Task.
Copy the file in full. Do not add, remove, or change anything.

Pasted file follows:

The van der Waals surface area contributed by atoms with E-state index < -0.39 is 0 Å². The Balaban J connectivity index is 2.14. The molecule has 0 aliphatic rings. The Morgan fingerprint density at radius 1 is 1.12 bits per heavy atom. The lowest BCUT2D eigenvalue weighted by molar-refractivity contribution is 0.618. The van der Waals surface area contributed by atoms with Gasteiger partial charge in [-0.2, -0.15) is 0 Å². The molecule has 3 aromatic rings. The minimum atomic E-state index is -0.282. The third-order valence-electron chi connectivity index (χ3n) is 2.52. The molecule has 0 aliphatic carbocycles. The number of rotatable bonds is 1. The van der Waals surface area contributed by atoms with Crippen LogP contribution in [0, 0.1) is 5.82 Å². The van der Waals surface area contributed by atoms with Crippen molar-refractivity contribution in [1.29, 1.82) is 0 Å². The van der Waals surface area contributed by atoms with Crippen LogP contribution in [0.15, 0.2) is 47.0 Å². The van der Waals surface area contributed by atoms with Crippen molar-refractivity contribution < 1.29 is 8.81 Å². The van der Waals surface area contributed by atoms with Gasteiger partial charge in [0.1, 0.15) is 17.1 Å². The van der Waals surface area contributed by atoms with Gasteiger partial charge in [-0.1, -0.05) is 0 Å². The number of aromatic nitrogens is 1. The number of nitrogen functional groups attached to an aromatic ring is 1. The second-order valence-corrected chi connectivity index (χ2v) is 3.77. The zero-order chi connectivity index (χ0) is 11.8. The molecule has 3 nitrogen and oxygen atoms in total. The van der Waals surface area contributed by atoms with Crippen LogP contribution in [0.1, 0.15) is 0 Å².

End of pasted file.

The van der Waals surface area contributed by atoms with E-state index < -0.39 is 0 Å². The Balaban J connectivity index is 2.14. The molecule has 0 aliphatic rings. The Morgan fingerprint density at radius 1 is 1.12 bits per heavy atom. The lowest BCUT2D eigenvalue weighted by molar-refractivity contribution is 0.618. The van der Waals surface area contributed by atoms with Gasteiger partial charge in [-0.2, -0.15) is 0 Å². The molecule has 3 aromatic rings. The minimum atomic E-state index is -0.282. The third-order valence-electron chi connectivity index (χ3n) is 2.52. The molecule has 0 aliphatic carbocycles. The number of rotatable bonds is 1. The van der Waals surface area contributed by atoms with Crippen LogP contribution in [0, 0.1) is 5.82 Å². The van der Waals surface area contributed by atoms with Crippen molar-refractivity contribution in [1.29, 1.82) is 0 Å². The van der Waals surface area contributed by atoms with Crippen LogP contribution in [0.15, 0.2) is 47.0 Å². The van der Waals surface area contributed by atoms with Crippen molar-refractivity contribution < 1.29 is 8.81 Å². The van der Waals surface area contributed by atoms with Gasteiger partial charge in [0.1, 0.15) is 17.1 Å². The van der Waals surface area contributed by atoms with Gasteiger partial charge in [-0.1, -0.05) is 0 Å². The number of aromatic nitrogens is 1. The number of nitrogen functional groups attached to an aromatic ring is 1. The second-order valence-corrected chi connectivity index (χ2v) is 3.77. The zero-order chi connectivity index (χ0) is 11.8. The molecule has 3 nitrogen and oxygen atoms in total. The van der Waals surface area contributed by atoms with Crippen LogP contribution in [0.1, 0.15) is 0 Å².